Learn Liberty: First, when did you join the Learn Liberty team and what is your role?
Liz McCaffrey: I’ve worked at IHS since 2007, and I helped to found the Learn Liberty project when we launched it in 2011. This February will be 5 years that I’ve worked on Learn Liberty as a video producer.
LL: How did you find your way to the philosophy of liberty? Are there any thinkers in particular that got the ball rolling?
LM: That’s a long story! But I will say that I continue to learn more all the time. When I first started working at IHS in 2007 I knew nothing about economics—I had come to appreciate liberty from more of a philosophical and political perspective. So the economics lectures and readings I encountered in the first few years of working here were a huge education for me. Two particular readings stand out in my mind. The first is The Use of Knowledge in Society, an essay by Friedrich Hayek where he talks about how prices convey knowledge, and how that makes our economy and our whole modern world possible. The essay might seem dry when you first approach it, but if you give it a chance the insights are so profound. The second was an excerpt from Hayek’s Constitution of Liberty, which first introduced me to the concept of spontaneous order. It was the first time that I saw the parallels between a market economy and a biological ecosystem.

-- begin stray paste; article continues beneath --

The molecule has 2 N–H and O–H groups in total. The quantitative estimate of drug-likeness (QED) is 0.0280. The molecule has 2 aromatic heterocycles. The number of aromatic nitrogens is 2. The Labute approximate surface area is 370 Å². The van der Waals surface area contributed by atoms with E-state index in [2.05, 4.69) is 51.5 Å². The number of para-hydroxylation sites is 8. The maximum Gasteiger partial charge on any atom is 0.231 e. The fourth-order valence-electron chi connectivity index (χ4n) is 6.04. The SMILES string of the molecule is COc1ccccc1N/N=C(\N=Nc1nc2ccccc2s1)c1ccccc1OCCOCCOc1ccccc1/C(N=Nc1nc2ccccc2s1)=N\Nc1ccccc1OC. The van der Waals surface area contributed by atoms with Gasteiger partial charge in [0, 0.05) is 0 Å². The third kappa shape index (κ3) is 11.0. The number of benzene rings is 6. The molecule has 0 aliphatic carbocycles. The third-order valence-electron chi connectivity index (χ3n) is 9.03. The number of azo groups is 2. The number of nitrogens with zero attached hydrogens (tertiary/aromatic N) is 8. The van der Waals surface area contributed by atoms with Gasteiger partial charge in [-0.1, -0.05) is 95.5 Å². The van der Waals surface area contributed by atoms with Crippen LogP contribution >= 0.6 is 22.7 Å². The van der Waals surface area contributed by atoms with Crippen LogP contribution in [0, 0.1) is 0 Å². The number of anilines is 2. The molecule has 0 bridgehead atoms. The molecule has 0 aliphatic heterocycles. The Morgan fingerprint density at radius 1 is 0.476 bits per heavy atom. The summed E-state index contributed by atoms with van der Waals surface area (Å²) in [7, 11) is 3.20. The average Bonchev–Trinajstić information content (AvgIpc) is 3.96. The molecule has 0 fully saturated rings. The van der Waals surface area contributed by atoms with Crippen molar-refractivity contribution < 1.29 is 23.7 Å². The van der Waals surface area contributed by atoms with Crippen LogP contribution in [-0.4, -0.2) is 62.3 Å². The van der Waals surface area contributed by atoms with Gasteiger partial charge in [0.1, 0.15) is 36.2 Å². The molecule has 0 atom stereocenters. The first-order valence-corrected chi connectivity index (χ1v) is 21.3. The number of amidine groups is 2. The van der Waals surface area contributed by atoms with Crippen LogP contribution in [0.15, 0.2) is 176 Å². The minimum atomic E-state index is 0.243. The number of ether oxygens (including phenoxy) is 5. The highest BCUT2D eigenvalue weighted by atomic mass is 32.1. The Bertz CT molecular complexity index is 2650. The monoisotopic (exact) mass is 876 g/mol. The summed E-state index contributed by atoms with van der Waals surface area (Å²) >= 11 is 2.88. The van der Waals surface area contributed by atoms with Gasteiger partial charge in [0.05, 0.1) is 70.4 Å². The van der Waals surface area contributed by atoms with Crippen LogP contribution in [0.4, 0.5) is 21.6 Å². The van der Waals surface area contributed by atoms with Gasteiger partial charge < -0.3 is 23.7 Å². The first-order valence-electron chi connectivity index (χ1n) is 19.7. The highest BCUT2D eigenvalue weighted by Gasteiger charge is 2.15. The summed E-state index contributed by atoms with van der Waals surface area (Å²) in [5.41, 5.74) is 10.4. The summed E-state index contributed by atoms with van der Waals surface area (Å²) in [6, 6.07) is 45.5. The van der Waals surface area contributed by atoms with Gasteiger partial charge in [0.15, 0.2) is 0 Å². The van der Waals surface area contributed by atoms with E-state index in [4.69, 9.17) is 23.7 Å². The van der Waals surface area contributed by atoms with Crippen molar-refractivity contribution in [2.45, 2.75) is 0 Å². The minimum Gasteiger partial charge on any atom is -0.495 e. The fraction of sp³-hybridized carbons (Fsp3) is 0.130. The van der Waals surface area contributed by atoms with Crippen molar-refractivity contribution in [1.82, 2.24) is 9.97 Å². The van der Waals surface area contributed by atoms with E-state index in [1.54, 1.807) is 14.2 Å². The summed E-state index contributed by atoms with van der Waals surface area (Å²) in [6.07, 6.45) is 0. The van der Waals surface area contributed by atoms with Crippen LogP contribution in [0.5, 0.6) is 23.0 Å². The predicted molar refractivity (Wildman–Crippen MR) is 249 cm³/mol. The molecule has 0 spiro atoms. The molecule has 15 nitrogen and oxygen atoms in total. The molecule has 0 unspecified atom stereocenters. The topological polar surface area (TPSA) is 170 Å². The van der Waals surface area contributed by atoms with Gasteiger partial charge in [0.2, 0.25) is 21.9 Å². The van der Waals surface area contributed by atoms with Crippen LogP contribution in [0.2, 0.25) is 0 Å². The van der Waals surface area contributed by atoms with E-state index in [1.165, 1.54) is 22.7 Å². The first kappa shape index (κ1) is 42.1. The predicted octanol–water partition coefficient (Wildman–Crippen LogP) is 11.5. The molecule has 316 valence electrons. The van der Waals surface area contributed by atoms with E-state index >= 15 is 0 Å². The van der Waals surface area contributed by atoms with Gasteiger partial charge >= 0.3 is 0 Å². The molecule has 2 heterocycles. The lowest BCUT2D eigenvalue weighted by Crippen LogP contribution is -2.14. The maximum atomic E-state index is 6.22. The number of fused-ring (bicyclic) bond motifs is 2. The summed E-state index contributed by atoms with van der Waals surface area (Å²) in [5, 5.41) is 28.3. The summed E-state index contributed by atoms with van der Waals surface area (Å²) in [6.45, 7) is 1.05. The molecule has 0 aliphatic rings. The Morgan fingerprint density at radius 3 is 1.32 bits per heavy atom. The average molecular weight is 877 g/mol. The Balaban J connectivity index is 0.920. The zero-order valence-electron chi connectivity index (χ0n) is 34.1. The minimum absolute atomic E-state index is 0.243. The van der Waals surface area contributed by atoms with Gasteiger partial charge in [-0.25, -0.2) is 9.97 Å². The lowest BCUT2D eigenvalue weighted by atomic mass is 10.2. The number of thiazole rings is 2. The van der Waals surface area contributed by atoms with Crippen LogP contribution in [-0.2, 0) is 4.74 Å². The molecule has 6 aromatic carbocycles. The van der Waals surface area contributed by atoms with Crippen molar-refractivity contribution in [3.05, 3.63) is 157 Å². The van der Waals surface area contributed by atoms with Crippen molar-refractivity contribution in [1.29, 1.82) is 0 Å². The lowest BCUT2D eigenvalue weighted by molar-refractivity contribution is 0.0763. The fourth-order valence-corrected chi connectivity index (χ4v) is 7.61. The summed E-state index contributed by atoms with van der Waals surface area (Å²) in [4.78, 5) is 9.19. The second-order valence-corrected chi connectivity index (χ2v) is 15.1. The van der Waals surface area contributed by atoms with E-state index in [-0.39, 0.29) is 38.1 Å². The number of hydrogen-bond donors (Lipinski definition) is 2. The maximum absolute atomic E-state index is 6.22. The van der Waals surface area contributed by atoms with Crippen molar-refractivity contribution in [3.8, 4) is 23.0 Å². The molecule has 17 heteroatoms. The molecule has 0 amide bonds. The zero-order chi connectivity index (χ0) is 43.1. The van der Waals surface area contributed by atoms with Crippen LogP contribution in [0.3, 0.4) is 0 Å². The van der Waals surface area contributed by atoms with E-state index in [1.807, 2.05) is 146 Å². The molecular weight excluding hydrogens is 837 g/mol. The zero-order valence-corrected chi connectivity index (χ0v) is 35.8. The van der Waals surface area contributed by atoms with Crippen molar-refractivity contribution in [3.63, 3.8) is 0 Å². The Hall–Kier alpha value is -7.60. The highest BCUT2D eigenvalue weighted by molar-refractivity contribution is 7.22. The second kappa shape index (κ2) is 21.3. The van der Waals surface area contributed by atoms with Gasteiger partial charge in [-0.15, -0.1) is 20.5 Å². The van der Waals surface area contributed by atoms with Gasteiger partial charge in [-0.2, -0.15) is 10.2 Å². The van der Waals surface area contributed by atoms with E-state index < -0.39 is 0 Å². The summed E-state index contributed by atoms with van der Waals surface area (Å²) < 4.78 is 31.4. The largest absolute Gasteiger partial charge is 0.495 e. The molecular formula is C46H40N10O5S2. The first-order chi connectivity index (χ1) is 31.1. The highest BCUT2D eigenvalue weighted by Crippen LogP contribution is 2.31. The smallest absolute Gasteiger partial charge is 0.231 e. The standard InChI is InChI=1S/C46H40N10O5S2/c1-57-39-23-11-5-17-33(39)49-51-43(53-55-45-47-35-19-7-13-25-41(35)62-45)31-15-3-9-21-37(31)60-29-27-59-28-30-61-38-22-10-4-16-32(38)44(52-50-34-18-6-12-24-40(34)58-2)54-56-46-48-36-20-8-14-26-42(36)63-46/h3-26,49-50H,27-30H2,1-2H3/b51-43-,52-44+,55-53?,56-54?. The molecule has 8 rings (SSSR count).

LL: What are you reading right now?
LM: I just finished Age of Innocence by Edith Wharton. She’s a favorite writer of mine, but I’d never read this book before. Her writing is amazing—she is a close observer of people and she manages to be witty and tragic, light and heavy, at the same time.
LL: What’s your favorite Learn Liberty video and why?
LM: That’s very hard to say—there are so many! I’m not sure I can really say “favorite,” but I always find myself coming back to “Equality & Respect: How I’m Equal to Hugh Jackman.”
LM: I haven’t listened to a lot of music lately, I’m embarrassed to say, though like the rest of the planet I’ve really enjoyed hearing Adele’s new album. Instead of music, I’m often listening to podcasts. Fans of Learn Liberty might really like EconTalk, Planet Money, and 99% Invisible (the last claims to be a show about design, but the stories they tell are often economic stories, even if they don’t know it).